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Distribution coefficient Kd of transuranics in soils: Experimental determination and consequences for dose assessment.

S. Roussel-Debet, K. Beaugelin-Seiller
Actes du congrès ECORAD, 3-7 sept 2001, Aix en Provence, France
Radioprotection - Colloques, volume 37, C1-297 / C1-302.

Summary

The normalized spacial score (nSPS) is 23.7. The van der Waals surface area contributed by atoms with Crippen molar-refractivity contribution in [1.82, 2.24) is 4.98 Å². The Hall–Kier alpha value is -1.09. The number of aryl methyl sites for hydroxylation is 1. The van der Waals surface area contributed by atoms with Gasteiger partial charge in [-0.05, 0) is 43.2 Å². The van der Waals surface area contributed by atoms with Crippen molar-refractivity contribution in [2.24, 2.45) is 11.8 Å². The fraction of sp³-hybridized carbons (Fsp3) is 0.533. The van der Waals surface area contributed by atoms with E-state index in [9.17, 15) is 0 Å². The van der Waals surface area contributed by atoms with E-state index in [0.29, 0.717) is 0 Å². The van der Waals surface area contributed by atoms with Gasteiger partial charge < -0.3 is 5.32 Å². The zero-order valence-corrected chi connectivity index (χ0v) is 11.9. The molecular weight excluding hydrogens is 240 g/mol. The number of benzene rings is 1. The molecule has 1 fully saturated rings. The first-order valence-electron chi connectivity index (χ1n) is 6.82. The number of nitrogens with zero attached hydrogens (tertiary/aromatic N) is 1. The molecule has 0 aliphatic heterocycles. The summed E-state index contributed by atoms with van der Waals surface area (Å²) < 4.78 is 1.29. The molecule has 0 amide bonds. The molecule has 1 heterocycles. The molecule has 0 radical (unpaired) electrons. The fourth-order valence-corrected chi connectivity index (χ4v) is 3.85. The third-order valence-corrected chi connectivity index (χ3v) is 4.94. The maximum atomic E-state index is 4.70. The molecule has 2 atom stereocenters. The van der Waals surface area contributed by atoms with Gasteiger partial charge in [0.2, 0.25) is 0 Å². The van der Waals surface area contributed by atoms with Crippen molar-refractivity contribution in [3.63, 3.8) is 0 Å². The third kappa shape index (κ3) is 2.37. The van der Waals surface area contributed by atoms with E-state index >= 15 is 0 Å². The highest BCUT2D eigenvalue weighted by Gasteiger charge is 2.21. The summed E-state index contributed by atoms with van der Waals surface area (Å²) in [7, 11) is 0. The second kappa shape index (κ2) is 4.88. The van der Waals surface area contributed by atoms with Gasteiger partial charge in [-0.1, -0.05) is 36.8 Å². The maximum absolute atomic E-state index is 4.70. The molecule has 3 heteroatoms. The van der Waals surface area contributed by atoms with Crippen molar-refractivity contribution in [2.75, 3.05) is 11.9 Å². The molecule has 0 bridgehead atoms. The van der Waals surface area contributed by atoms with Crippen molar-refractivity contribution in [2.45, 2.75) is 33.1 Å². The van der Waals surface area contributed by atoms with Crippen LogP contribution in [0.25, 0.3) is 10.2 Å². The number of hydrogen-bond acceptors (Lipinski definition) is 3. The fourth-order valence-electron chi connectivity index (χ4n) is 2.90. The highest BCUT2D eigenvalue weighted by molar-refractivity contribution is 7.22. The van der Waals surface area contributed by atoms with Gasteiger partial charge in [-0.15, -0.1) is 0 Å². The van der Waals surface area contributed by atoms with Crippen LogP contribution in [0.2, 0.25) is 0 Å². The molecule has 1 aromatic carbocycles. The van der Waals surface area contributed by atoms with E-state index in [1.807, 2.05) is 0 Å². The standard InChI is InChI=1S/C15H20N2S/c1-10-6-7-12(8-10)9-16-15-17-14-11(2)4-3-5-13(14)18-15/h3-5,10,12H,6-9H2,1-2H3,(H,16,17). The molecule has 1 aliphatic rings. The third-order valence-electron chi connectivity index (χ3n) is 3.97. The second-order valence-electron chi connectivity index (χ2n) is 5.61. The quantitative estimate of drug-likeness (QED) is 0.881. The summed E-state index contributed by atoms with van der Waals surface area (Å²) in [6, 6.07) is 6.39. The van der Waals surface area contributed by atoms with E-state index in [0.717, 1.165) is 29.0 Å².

The distribution coefficient (or Kd) of 241AM between soil and soil solution was estimated on the basis of experiments carried out under controlled conditions for soils displaying pH and organic matter content (which are the relevant parameters for transuranic nuclides sorption ability) found in cultivated soils. In these experiments, designed with five experimental units (batches) per studied contact time, 10 g of dry soil are contaminated with 50 mL of osmosed water containing proper concentrations of the radionuclide. The tracer, initially in nitric form, is neutralized prior to addition with the water, to ensure a constant ionic strenght and avoid disturbance of the soil chemistry. After shaking and sedimentation, for each batch, the supernatant is sampled and analyzed by either liquid scintillation or alpha spectrometry. The sorption-desorption kinetic time necessary to reach apparent equilibrium is evaluated (>10 days). Fixation curves, e.g. activity of the soil vs activity of the solution are established, after measurements, for a single delay representative of the equilibrium, and for a range of several orders of magnitude for radionuclide concentrations. On the basis of several assumptions, Kd values are evaluated by simple linear adjustment. A numerical application to retention half lives in soil is made. Finally, the weight of using site-specific Kd values instead of default parameters, on the doses due to ingestion of terrestrial foodstuffs is discussed for different scenarios.

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